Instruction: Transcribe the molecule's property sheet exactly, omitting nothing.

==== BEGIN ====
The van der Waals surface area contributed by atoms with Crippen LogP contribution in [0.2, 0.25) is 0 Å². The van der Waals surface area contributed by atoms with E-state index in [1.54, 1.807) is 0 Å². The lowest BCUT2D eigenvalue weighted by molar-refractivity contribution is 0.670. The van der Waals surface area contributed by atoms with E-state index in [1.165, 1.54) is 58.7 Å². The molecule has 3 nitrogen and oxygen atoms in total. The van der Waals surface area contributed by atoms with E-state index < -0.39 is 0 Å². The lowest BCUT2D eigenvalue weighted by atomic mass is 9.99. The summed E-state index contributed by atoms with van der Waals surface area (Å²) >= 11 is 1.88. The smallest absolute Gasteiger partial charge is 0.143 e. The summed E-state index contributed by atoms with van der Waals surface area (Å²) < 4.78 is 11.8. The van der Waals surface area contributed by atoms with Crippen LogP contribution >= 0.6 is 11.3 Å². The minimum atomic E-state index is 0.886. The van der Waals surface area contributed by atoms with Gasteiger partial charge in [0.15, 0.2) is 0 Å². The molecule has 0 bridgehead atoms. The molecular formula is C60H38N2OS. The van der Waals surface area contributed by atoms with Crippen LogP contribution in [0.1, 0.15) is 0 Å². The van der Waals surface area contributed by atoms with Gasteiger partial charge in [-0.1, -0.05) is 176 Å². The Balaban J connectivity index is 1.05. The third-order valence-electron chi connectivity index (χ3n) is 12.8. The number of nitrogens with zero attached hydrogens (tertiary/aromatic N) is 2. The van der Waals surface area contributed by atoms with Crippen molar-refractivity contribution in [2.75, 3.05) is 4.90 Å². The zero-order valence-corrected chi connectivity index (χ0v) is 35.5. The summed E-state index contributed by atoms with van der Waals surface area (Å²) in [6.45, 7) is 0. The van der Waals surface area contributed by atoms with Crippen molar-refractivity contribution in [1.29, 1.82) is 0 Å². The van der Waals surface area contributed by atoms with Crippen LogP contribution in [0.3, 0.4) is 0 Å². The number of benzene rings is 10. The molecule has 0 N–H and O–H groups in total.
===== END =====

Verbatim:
The van der Waals surface area contributed by atoms with Crippen LogP contribution in [0.2, 0.25) is 0 Å². The van der Waals surface area contributed by atoms with E-state index in [1.54, 1.807) is 0 Å². The lowest BCUT2D eigenvalue weighted by molar-refractivity contribution is 0.670. The van der Waals surface area contributed by atoms with E-state index in [1.165, 1.54) is 58.7 Å². The molecule has 3 nitrogen and oxygen atoms in total. The van der Waals surface area contributed by atoms with E-state index < -0.39 is 0 Å². The lowest BCUT2D eigenvalue weighted by atomic mass is 9.99. The summed E-state index contributed by atoms with van der Waals surface area (Å²) >= 11 is 1.88. The smallest absolute Gasteiger partial charge is 0.143 e. The summed E-state index contributed by atoms with van der Waals surface area (Å²) < 4.78 is 11.8. The van der Waals surface area contributed by atoms with Crippen LogP contribution >= 0.6 is 11.3 Å². The minimum atomic E-state index is 0.886. The van der Waals surface area contributed by atoms with Gasteiger partial charge in [0.15, 0.2) is 0 Å². The molecule has 0 bridgehead atoms. The molecular formula is C60H38N2OS. The van der Waals surface area contributed by atoms with Crippen LogP contribution in [0.1, 0.15) is 0 Å². The van der Waals surface area contributed by atoms with Gasteiger partial charge in [-0.1, -0.05) is 176 Å². The Balaban J connectivity index is 1.05. The third-order valence-electron chi connectivity index (χ3n) is 12.8. The number of nitrogens with zero attached hydrogens (tertiary/aromatic N) is 2. The van der Waals surface area contributed by atoms with Crippen molar-refractivity contribution in [2.75, 3.05) is 4.90 Å². The zero-order valence-corrected chi connectivity index (χ0v) is 35.5. The summed E-state index contributed by atoms with van der Waals surface area (Å²) in [6.45, 7) is 0. The van der Waals surface area contributed by atoms with Crippen molar-refractivity contribution in [1.29, 1.82) is 0 Å². The van der Waals surface area contributed by atoms with Crippen LogP contribution in [0.3, 0.4) is 0 Å². The number of benzene rings is 10. The molecule has 0 N–H and O–H groups in total.